Q: What is the nutritional value of tomato paste?
A: Tomato paste contains a high concentration of tomato solids and theoretically impressive amounts of several nutrients. However, the amount of tomato paste used in recipes is generally small, and thus its nutritional contribution is likely to be limited.
Two tablespoons contain about 30 calories, about 5 percent of the day's iron for an adult woman, some vitamin A, and small amounts of several B vitamins. It also provides considerable amounts of ascorbic acid, but when used in recipes that require prolonged cooking, much of it may be destroyed before it is consumed.
Tomato paste is available both with and without salt. Two tablespoons of the salt-free variety contain just 20 mg. of sodium, while the same variety prepared with salt contains nearly 260 mg.
Q: I know heavy drinking during pregnancy is associated with serious problems in infants. But has there been any research showing that smaller amounts of alcohol can be damaging?
A: One problem in quantifying the risks associated with alcohol is that drinking is often linked with other behavior like smoking that also raises risk. Recently, however, a group of researchers reported the results of a study that investigated the effects of drinking early in pregnancy on the infant. Study participants were a select group of women who formed part of a larger study conducted at the University College Obstetrics Hospital in London.
The women were all considered "low risk" as measured by a variety of socio-demographic characteristics. All were between 8 and 16 weeks pregnant at the time of their first prenatal visit, nonsmoking, nonalcoholic and in general good health. Each woman was interviewed about her alcohol consumption for the week before she recognized she was pregnant, and in the week before her first visit for care.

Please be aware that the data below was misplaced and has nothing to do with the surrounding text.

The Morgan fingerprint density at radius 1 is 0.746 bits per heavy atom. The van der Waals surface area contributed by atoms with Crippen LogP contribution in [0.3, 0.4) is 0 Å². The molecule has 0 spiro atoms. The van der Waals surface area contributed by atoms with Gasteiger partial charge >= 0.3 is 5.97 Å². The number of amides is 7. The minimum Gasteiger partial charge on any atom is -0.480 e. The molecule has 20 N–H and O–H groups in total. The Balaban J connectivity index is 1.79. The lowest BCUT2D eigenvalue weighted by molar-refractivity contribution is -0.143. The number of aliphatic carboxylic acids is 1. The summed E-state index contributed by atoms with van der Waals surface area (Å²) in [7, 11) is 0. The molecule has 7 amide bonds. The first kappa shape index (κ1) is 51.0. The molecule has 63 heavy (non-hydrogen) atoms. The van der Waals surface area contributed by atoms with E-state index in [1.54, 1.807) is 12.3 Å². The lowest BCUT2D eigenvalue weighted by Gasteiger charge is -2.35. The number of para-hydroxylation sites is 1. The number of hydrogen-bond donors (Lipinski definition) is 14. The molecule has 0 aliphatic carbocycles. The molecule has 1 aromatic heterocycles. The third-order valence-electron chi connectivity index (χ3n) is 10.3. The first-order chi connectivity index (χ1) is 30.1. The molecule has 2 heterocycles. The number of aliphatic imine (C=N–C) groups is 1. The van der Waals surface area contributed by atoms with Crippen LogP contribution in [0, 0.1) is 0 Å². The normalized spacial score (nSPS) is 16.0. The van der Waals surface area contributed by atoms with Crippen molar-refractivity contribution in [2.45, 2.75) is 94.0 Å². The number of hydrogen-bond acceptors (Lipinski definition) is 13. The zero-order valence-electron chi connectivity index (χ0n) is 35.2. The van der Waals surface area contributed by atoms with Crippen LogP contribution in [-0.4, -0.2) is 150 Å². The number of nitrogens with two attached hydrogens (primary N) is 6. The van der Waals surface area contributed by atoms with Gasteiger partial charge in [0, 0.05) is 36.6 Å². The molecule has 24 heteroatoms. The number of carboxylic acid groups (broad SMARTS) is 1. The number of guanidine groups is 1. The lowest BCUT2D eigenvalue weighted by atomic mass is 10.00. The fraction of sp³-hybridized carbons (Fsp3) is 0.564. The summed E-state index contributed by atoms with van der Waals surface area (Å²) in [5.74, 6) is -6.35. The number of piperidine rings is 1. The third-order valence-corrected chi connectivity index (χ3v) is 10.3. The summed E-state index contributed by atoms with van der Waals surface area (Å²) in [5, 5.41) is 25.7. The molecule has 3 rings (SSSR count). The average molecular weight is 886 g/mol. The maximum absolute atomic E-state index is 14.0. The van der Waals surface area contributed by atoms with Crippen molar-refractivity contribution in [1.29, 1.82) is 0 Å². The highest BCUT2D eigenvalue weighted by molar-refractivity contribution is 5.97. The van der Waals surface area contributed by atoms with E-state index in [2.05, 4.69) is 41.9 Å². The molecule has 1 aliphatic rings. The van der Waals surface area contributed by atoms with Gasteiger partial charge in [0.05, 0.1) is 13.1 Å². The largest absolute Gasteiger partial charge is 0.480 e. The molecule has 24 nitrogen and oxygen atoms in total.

Three categories of drinking habits were established. Regular drinking was defined as 15 grams of pure alcohol a day, the equivalent of about 1 1/2 ounces of 80 proof liquor, 1 1/3 glasses of 12 percent wine, or a bottle of 6 percent beer. Occasional drinking was defined as 7.5 grams but less than 15 grams per day. Infrequent drinking was set at less than 7.5 grams per day. As expected, the number of women classified as regular drinkers for the week prior to their first prenatal visit dropped sharply from the earlier interview period before pregnancy was known. By the first prenatal visit, few women fell into this category.
Results showed that a daily average intake of 10 grams of pure alcohol (about one drink) prior to the recognition of pregnancy was associated with a drop in average birth weight of nearly half a pound. Drinking at this level in the week before the first prenatal visit was associated with a comparable drop in birth weight in male but not female children. However, the number of male infants born to women classified as regular drinkers in the week before their first prenatal visit was small, and the reason for the observed difference between the sexes remains unexplained. This question will be studied further. Moreover, the study examined only the influences of alcohol early in pregnancy, and did not collect information about continued drinking throughout pregnancy.
Nevertheless, it does appear that drinking in the early stages of pregnancy affects birth weight negatively. These data support the idea that women who suspect they might be pregnant or who are trying to become pregnant should avoid alcohol.